Sonchai soon assumes one of the requirements of a moody sleuth: grief. His ‘soul brother’ Pichai does not live to be ordained as a priest; he dies of snake bite while trying to save the marine they are following. In Pichai’s last moments, Sonchai recognizes that Pichai “has vowed to erase the appalling karma which must follow his murder of the yaa baa dealer by becoming a Buddhist saint, anarhat, in this lifetime. An arhat does not hesitate to lay down his life when duty so requires. An arhat masters fear.”
Chapter 4 is a one paragraph explanation for how they came to be Bangkok cops. It also gives some insight into their Buddhist beliefs.
“After we murdered the yaa baa dealer our mothers secured us an interview with the abbot of a forest monastery in the far north, who told us we were the lowest form of life in the ten thousand universes. Pichai had thrust the broken bottle into the jugular of humanity, and therefore of the Buddha himself, while I giggled. After six months of mosquitoes and meditation, remorse had gouged our hearts. Six months after that the abbot told us we were going to mend our karma by becoming cops. His youngest brother was a police colonel named Vikorn, chief of District 8. Corruption was forbidden to us, however. If we wanted to escape the murderer’s hell we would have to be honest cops. More, we would have to be arhat cops. The abbot is undoubtedly an arhat himself, a fully realized man who voluntarily pauses on the shore of nirvana, postponing his total release in order to teach his wisdom to wretches like us. He knows everything. Pichai is with him now, while I am stranded here in the pollution called life on earth. I must try harder with my meditation.”
Sonchai is overwhelmed by grief, at one point commenting “The dharma teaches us the impermanence of all phenomena, but you cannot prepare yourself for the loss of the phenomenon you love more than yourself.”
But he has little time to grieve; called to the American Embassy to be debriefed by FBI personnel, he takes a motorbike taxi to the rendezvous. One comment is telling: “I enjoy the ride because I’m sure the kid is on some drug or other—if not yaa baa, then ganja—and on quite a few occasions I am certain I am about to die and join Pichai sooner than expected. It is with disappointment and some surprise that I see the white walls of the American embassy as we turn off Phloen Chit, and find myself still in the prison of the body.”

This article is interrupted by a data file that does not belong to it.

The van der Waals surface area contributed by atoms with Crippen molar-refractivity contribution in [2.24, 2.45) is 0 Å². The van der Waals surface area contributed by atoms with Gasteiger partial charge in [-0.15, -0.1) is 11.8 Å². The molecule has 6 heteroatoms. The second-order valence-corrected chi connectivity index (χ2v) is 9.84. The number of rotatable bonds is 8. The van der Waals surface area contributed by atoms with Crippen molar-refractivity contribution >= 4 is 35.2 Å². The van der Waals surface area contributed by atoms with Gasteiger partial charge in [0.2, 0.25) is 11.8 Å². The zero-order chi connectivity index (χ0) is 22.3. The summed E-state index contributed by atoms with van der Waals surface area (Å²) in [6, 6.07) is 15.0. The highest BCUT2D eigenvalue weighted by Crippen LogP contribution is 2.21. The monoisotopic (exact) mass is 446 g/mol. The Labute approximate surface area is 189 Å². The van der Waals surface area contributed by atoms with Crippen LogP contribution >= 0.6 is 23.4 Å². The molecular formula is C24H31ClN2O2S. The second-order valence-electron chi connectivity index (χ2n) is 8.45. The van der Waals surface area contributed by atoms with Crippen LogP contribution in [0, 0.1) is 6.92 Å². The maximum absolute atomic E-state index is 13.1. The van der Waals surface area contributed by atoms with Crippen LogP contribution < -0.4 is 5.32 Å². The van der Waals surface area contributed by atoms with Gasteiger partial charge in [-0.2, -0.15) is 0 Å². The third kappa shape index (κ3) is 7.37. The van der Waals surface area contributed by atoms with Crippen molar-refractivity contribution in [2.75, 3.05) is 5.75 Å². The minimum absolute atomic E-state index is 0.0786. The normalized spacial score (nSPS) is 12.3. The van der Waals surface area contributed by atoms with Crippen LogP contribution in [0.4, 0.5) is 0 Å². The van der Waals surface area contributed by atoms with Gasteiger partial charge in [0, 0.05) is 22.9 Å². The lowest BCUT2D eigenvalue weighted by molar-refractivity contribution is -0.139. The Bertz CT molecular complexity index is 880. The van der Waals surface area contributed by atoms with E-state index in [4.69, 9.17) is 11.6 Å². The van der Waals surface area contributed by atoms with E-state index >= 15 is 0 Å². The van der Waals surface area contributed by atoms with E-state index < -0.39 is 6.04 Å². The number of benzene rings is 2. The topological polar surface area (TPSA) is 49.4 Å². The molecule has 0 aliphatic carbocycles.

At the embassy, Sonchai and the FBI talk about him investigating the marine’s murder. In response to the FBI’s concerns re Washington possibly not wanting too deep an investigation, Sonchai responds “Detective Pichai Apiradee was my soul brother.” This information apparently does not answer Rosen’s question. He [sic] tries again. “I’m going to kill whoever did it. There won’t be a trial.”
Sonchai’s vow to avenge Pichai’s death is reiterated when he returns to Bangkok 8 police station:
“My colleagues look away when I enter the station. Every man has ordained as a monk for at least three months of his life, meaning that every man has seriously contemplated the inevitability of his own death, the corruption of the body, the worms, the disintegration, the meaninglessness of everything except the Way of the Buddha. We do not look on death the way you do, farang. My closest colleagues grasp my arm and one or two embrace me. No one says sorry. Would you be sorry about a sunset? No one doubts that I have sworn to avenge Pichai’s death. There are limits to Buddhism when honor is at stake.”
But in Bangkok so many things are not what they seem, and guilt or innocence are not so easily judged with any certainty. If you haven’t already, read the book. It’s a fast paced, fresh take on the mystery thriller, and a great intro to a fascinating moody sleuth.
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Sonchai’s grief and his Buddhism are central to his character in Bangkok 8, the first in John Burdett’s Detective Sonchai Jitpleecheep series. Next post I intend to look more closely at Sonchai’s Buddhist nature and explore his character more fully in the next in the series, Bangkok Tattoo.